Problem: Thc num¦cr ot occurrcnccs ot a su¦¸rajh is not antimonotone
Lxamj¦c
injut ¸rajh
s
G
(A) 1
A B B
su¦¸rajhs
A
s
G
(B−A−B) 2
A B B
2 1 3
occurrcnccs
B B A
A B B
1
A B B
1 2 3
3 2
But: Antimonotonicity is vita¦ tor thc cﬃcicncy ot trcqucnt su¦¸rajh minin¸
Question: Low shou¦d wc dcﬁnc su¦¸rajh sujjort in a sin¸¦c ¸rajh´
Christian Borgelt Frequent Pattern Mining 430
AntiMonotonicity of Subgraph Support
`ost natura¦ dcﬁnition ot su¦¸rajh sujjort in a sin¸¦c ¸rajh scttin¸
number of occurrences (su¦¸rajh isomorjhisms)
Problem: Thc num¦cr ot occurrcnccs ot a su¦¸rajh is not antimonotone
Lxamj¦c
injut ¸rajh
s
G
(A) 1
A B B
su¦¸rajhs
A
s
G
(A−B) 2
A B
s
G
(B−A−B) 2
A B B
2 1 3
occurrcnccs
B B A
B A B
B A B
A B B
1
A B B
1 2 3
3 2
But: Antimonotonicity is vita¦ tor thc cﬃcicncy ot trcqucnt su¦¸rajh minin¸
Question: Low shou¦d wc dcﬁnc su¦¸rajh sujjort in a sin¸¦c ¸rajh´
Christian Borgelt Frequent Pattern Mining 431
Relations between Occurrences
• Lct f
1
and f
2
two su¦¸rajh isomorjhisms ot S to G and
V
1
¦v ∈ V
G
[ ∃u ∈ V
S
v f
1
(u)¦ and
V
2
¦v ∈ V
G
[ ∃u ∈ V
S
v f
2
(u)¦
Thc two su¦¸rajh isomorjhisms f
1
and f
2
arc ca¦¦cd
◦ overlapping, writtcn f
1
◦◦f
2
, iﬀ V
1
∩ V
2
, ∅,
◦ equivalent, writtcn f
1
◦f
2
, iﬀ V
1
V
2
,
◦ identical, writtcn f
1
≡ f
2
, iﬀ ∀v ∈ V
S
f
1
(v) f
2
(v)
• `otc that idcntica¦ su¦¸rajh isomorjhisms arc cquiva¦cnt
and that cquiva¦cnt su¦¸rajh isomorjhisms arc ovcr¦ajjin¸
• Thcrc can ¦c nonidcntica¦, ¦ut cquiva¦cnt su¦¸rajh isomorjhisms,
namc¦y it S josscsscs an automorjhism that is not thc idcntity
Christian Borgelt Frequent Pattern Mining 432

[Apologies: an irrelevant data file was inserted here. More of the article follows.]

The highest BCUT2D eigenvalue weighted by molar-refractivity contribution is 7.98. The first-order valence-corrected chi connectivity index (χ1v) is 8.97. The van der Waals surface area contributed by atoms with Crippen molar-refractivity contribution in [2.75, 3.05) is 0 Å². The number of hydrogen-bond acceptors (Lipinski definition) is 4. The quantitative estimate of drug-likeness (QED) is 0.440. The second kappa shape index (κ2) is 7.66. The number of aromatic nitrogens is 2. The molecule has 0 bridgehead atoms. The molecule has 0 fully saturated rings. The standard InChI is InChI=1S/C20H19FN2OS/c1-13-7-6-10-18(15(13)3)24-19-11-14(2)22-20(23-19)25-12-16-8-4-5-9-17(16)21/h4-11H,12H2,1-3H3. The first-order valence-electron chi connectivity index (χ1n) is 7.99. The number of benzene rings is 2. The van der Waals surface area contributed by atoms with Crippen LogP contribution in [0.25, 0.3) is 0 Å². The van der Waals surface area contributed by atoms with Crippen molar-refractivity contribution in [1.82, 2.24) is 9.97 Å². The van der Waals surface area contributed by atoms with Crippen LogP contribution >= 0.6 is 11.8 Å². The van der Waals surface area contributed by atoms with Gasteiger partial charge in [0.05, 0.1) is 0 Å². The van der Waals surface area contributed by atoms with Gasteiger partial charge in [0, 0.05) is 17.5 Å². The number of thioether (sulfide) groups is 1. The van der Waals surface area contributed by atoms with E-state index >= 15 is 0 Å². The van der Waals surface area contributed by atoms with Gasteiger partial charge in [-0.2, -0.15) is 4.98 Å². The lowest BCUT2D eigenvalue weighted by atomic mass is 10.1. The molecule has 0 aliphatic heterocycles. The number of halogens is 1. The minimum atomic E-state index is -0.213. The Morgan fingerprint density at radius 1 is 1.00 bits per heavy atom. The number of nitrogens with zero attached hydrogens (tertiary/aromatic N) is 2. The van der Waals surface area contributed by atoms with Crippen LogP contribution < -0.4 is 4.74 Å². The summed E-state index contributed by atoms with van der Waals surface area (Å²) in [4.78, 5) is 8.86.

Overlap Graphs of Occurrences
Lct G (V
G
, E
G
, ℓ
G
) and S (V
S
, E
S
, ℓ
S
) ¦c two ¦a¦c¦cd ¸rajhs and
¦ct V
O
¦c thc sct ot a¦¦ occurrcnccs (su¦¸rajh isomorjhisms) ot S in G
Thc overlap graph ot S wrt G is thc ¸rajh O (V
O
, E
O
),
which has thc sct V
O
ot occurrcnccs ot S in G as its vcrtcx sct
and thc cd¸c sct E
O
¦(f
1
, f
2
) [ f
1
, f
2
∈ V
O
∧ f
1
,≡ f
2
∧ f
1
◦◦f
2
¦
Example:
injut ¸rajh
B A B A B
su¦¸rajh
B A B
A B B A B
A B B A B
B A B A B
B A B A B
3 1 2
2 1 3
2 1 3
3 1 2
Christian Borgelt Frequent Pattern Mining 433
Maximum Independent Set Support
Lct G (V, E) ¦c an (undircctcd) ¸rajh with vcrtcx sct V
and cd¸c sct E ⊆ V V −¦(v, v) [ v ∈ V ¦
An independent vertex set ot G is a sct I ⊆ V with ∀u, v ∈ I (u, v) / ∈ E
I is a maximum independent vertex set iﬀ
• it is an indcjcndcnt vcrtcx sct and
• tor a¦¦ indcjcndcnt vcrtcx scts J ot G it is [I[ ≥ [J[
`otcs Iindin¸ a maximum indcjcndcnt vcrtcx sct is an `lcomj¦ctc jro¦¦cm
Lowcvcr, a ¸rccdy a¦¸orithm usua¦¦y ¸ivcs vcry ¸ood ajjroximations
Lct O (V
O
, E
O
) ¦c thc ovcr¦aj ¸rajh ot thc occurrcnccs
ot a ¦a¦c¦cd ¸rajh S (V
S
, E
S
, ℓ
S
) in a ¦a¦c¦cd ¸rajh G (V
G
, E
G
, ℓ
G
)
Thc maximum independent set support (or MISsupport tor short)
ot S wrt G is thc sizc ot a maximum indcjcndcnt vcrtcx sct ot O
Christian Borgelt Frequent Pattern Mining 434
Finding a Maximum Independent Set
• ¹nmark a¦¦ vcrticcs ot thc ovcr¦aj ¸rajh
• Exact Backtracking Algorithm
◦ Iind an unmarkcd vcrtcx with maximum dc¸rcc and try two jossi¦i¦itics
◦ Sc¦cct it tor thc `lS, that is, mark it as sc¦cctcd and
mark a¦¦ ot its nci¸h¦ors as cxc¦udcd
◦ Lxc¦udc it trom thc `lS, that is, mark it as cxc¦udcd
◦ lroccss thc rcst rccursivc¦y and rccord ¦cst so¦ution tound
• Heuristic Greedy Algorithm
◦ Sc¦cct a vcrtcx with thc minimum num¦cr ot unmarkcd nci¸h¦ors and
mark a¦¦ ot its nci¸h¦ors as cxc¦udcd
◦ lroccss thc rcst ot thc ¸rajh rccursivc¦y
• ln ¦oth a¦¸orithms vcrticcs with ¦css than two unmarkcd nci¸h¦ors
can ¦c sc¦cctcd and a¦¦ ot thcir nci¸h¦ors markcd as cxc¦udcd
Christian Borgelt Frequent Pattern Mining 435